As all artists talked and shared our shock of having Daniel Sprick in attendance and watching him work en plein air, the judging was handed out. To my amazement, I was awarded 1st Place in the competition! Coming in 2nd Place was Scott Ruthven, and in 3rd was my good friend and amazing abstract painter Jennifer Bobola!

Overall a humbling and inspirational paint out and competition, I am still reeling from this decision and honored to have been amongst such amazing painters and to have such a prestigious award bestowed upon me, thanks Ron!

I received award money and a number of prizes for this 1st Place award, including an ad in Southwest Art which I will be putting into production in 2014! I will be in attendance for the Abend Miniature show demonstrations throughout the month of December, and am looking forward to large scale works in oil that are on the easel for the end of 2013, and into 2014. Look for more on these paintings and where they will be shown in coming weeks.

A special thanks to GTMD, Christine Serr, Javier Flores, Ron and Judy Proctor for the great photos!

A final thank you to all the folks that view the blog posts, comment, share, and support freelance and gallery artists! Look for more posts soon, and to leave you here is
an excerpt from OutdoorPainter.com with a short interview from Clyde Steadman about the Museum Residences paint out:

Life is unpredictable for a plein air painter. Sometimes you paint in a windy mountain meadow, and sometimes you paint on top of a David Libeskind building in downtown Denver.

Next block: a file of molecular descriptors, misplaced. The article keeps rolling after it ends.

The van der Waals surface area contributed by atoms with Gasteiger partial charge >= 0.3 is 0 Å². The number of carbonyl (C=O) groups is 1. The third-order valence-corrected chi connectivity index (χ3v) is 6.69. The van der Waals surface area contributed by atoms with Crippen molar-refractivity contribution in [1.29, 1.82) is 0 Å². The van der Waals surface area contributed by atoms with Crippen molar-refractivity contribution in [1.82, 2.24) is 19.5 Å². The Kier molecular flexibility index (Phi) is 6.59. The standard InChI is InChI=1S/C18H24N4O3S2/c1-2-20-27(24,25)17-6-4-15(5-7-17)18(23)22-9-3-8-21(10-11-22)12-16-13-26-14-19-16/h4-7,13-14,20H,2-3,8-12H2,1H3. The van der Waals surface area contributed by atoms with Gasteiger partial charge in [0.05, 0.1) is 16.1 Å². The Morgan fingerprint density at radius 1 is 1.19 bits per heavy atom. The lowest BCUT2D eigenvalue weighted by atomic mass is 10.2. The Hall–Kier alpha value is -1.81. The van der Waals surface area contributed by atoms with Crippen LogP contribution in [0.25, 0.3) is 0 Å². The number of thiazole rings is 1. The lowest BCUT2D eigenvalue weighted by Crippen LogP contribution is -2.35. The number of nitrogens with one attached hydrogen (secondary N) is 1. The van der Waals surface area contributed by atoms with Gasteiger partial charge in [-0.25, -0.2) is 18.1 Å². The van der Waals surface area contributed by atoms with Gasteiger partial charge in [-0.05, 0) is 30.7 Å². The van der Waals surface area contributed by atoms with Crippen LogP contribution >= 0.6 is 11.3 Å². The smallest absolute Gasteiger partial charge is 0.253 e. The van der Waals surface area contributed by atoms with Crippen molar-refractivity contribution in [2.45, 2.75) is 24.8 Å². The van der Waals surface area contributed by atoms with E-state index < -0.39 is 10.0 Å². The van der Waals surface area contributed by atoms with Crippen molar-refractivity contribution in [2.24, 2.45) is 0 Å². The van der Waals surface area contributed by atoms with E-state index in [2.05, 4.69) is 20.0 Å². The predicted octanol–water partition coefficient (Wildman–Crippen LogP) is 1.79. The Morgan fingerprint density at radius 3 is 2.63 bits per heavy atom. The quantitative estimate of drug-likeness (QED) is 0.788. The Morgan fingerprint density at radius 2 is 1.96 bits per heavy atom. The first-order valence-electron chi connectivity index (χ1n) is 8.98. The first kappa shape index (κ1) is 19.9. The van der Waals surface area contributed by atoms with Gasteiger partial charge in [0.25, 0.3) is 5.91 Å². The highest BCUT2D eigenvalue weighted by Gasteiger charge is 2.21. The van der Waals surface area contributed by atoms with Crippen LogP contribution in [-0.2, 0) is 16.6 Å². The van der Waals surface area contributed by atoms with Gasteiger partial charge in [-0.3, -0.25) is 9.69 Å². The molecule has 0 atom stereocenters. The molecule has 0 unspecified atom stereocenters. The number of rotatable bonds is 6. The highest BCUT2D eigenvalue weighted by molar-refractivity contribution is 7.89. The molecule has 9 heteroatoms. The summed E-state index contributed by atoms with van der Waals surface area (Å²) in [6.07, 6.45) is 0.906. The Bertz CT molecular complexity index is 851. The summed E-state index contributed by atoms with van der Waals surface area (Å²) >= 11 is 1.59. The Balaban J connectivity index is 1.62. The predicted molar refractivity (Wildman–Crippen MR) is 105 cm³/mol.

Clyde Steadman can attest to this firsthand, as the photo below shows. The artist and teacher was invited by the building's management to paint from the grassy rooftop of Museum Residences during the recent Colorado Plein Air Festival. The structure, which Libeskind designed to mesh with the addition he designed for the Denver Art Museum across the street, houses condominiums.
Steadman was joined at the Museum Residences Paint Out by other area artists, including the acclaimed (mostly still life) painter Daniel Sprick. "Dan came to paint with us, though he is just enjoying the camaraderie, I think," says Steadman. "He is remarkably generous and modest. Sprick moved to Denver a couple of years ago, I think, and paints with some of us in local figure painting groups, and joins us more rarely when we paint outdoors."
It was a short painting session, from 4 to 7 p.m., and Steadman reports that Sprick paints the same way en plein air as you would expect him to paint in the studio, and that Sprick's effort looked essentially "like a small vignette of a Dan Sprick painting." Plein air isn't Steadman's usual approach, either, although he enjoys it. "I'm a longtime painter," he says, "more of a figure and still life painter than a plein air guy, though I do like to get out regularly, especially in the winter, when snow pulls the shapes and values together and lets me suffer for my art. So much of my art involves looking at beautiful naked people, and I owe some sort of karmic debt for that -- standing in the cold snow for three or four hours restores my sense of artistic balance!"